Mnesiphilus then spake to this effect: I know this to be the opinion of Solon, that in every art and faculty, divine and human, the work which is done is more desired than the instrument wherewith it is done, and the end than the means conducing to that end; as, for instance, a weaver thinks a cloak or coat more properly his work than the ordering of his shuttles or the divers motions of his beams. A smith minds the soldering of his irons and the sharpening of the axe more than those little things accessory to these main matters, as the kindling of the coals and preparing the stone-dust. Yet farther, a carpenter would justly blame us, if we should affirm it is not his work to build houses or ships but to bore holes or to make mortar; and the Muses would be implacably incensed with him that should say their business is only to make harps, pipes and such musical instruments, not the institution and correcting of manners and the government of those men’s passions who are lovers of singing and masters of music. And agreeably copulation is not the work of Venus, nor is drunkenness that of Bacchus; but love and friendship, affection and familiarity, which are begot and improved by and the means of these. Solon terms these works divine, and he professes he loves and now prosecutes them in his declining years as vigorously as ever in his youthful days. That mutual love between man and wife is the work of Venus, the greatness of the pleasure affecting their bodies mixes and melts their very souls; divers others, having little or no acquaintance before, have yet contracted a firm and lasting friendship over a glass of wine, which like fire softened and melted their tempers, and disposed them for a happy union. But in such a company, and of such men as Periander hath invited, there is no need of can and chalice, but the Muses themselves throwing a subject of discourse among you, as it were a sober cup, wherein is contained much of delight and drollery and seriousness too, do hereby provoke, nourish, and increase friendship among you, allowing the cup to rest quietly upon the bowl, contrary to the rule which Hesiod (Hesiod, “Works and Days,” 744.) gives for those who have more skill for carousing than for discoursing.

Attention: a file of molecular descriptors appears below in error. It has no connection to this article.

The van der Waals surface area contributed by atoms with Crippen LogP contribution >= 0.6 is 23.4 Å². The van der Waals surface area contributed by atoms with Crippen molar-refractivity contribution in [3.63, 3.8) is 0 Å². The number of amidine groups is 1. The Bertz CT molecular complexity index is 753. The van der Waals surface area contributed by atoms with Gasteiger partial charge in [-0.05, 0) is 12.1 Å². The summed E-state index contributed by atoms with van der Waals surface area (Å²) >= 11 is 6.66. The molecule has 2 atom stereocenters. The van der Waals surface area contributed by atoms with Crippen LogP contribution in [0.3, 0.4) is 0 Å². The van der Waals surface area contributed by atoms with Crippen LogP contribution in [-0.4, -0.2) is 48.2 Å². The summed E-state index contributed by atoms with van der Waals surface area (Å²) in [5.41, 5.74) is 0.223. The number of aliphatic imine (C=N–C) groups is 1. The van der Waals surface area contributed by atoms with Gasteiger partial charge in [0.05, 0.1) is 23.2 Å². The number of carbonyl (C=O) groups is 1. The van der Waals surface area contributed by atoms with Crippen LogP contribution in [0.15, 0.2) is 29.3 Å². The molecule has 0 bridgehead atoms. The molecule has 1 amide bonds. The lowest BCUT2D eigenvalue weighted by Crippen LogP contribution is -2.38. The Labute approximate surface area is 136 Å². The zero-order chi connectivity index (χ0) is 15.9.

Though all the rest with stated rules we bound
Unmix’d, unmeasured are thy goblets crown’d
(“Iliad” iv. 261.)
for it was the old Greek way, as Homer here tells us, to drink one to another in course and order. So Ajax gave a share of his meat to his next neighbor.